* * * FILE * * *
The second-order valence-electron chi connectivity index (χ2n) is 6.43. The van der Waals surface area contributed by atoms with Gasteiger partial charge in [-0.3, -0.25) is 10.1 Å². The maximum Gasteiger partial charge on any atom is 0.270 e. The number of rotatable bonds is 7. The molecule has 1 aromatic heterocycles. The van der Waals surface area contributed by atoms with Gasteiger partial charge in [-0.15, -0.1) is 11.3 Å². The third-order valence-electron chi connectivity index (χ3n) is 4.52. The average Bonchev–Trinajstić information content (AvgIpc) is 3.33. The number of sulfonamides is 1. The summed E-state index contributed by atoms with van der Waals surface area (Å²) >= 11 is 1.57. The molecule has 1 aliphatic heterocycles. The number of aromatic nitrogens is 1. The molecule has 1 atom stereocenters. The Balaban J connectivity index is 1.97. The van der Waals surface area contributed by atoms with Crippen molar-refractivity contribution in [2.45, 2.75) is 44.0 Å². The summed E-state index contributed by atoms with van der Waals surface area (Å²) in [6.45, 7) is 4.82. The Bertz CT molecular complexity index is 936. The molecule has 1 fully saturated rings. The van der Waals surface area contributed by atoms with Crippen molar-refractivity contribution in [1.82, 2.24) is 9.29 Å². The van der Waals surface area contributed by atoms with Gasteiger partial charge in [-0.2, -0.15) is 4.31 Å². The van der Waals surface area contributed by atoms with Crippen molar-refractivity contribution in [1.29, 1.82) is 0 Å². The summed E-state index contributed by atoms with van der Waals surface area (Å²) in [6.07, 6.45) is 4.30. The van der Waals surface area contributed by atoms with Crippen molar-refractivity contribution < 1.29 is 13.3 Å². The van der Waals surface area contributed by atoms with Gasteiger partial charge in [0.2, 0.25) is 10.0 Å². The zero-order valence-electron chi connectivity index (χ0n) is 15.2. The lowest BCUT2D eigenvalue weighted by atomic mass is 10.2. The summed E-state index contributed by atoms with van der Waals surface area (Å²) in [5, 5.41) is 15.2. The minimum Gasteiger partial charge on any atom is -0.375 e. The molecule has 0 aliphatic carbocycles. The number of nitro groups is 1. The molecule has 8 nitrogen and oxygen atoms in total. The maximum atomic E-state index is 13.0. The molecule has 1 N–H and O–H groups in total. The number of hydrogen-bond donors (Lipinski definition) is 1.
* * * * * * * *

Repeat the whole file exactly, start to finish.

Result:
The second-order valence-electron chi connectivity index (χ2n) is 6.43. The van der Waals surface area contributed by atoms with Gasteiger partial charge in [-0.3, -0.25) is 10.1 Å². The maximum Gasteiger partial charge on any atom is 0.270 e. The number of rotatable bonds is 7. The molecule has 1 aromatic heterocycles. The van der Waals surface area contributed by atoms with Gasteiger partial charge in [-0.15, -0.1) is 11.3 Å². The third-order valence-electron chi connectivity index (χ3n) is 4.52. The average Bonchev–Trinajstić information content (AvgIpc) is 3.33. The number of sulfonamides is 1. The summed E-state index contributed by atoms with van der Waals surface area (Å²) >= 11 is 1.57. The molecule has 1 aliphatic heterocycles. The number of aromatic nitrogens is 1. The molecule has 1 atom stereocenters. The Balaban J connectivity index is 1.97. The van der Waals surface area contributed by atoms with Crippen molar-refractivity contribution in [2.45, 2.75) is 44.0 Å². The summed E-state index contributed by atoms with van der Waals surface area (Å²) in [6.45, 7) is 4.82. The Bertz CT molecular complexity index is 936. The molecule has 1 fully saturated rings. The van der Waals surface area contributed by atoms with Crippen molar-refractivity contribution in [1.82, 2.24) is 9.29 Å². The van der Waals surface area contributed by atoms with Gasteiger partial charge in [-0.2, -0.15) is 4.31 Å². The van der Waals surface area contributed by atoms with Crippen molar-refractivity contribution in [1.29, 1.82) is 0 Å². The summed E-state index contributed by atoms with van der Waals surface area (Å²) in [6.07, 6.45) is 4.30. The van der Waals surface area contributed by atoms with Crippen molar-refractivity contribution < 1.29 is 13.3 Å². The van der Waals surface area contributed by atoms with Gasteiger partial charge in [0.2, 0.25) is 10.0 Å². The zero-order valence-electron chi connectivity index (χ0n) is 15.2. The lowest BCUT2D eigenvalue weighted by atomic mass is 10.2. The summed E-state index contributed by atoms with van der Waals surface area (Å²) in [5, 5.41) is 15.2. The minimum Gasteiger partial charge on any atom is -0.375 e. The molecule has 0 aliphatic carbocycles. The number of nitro groups is 1. The molecule has 8 nitrogen and oxygen atoms in total. The maximum atomic E-state index is 13.0. The molecule has 1 N–H and O–H groups in total. The number of hydrogen-bond donors (Lipinski definition) is 1.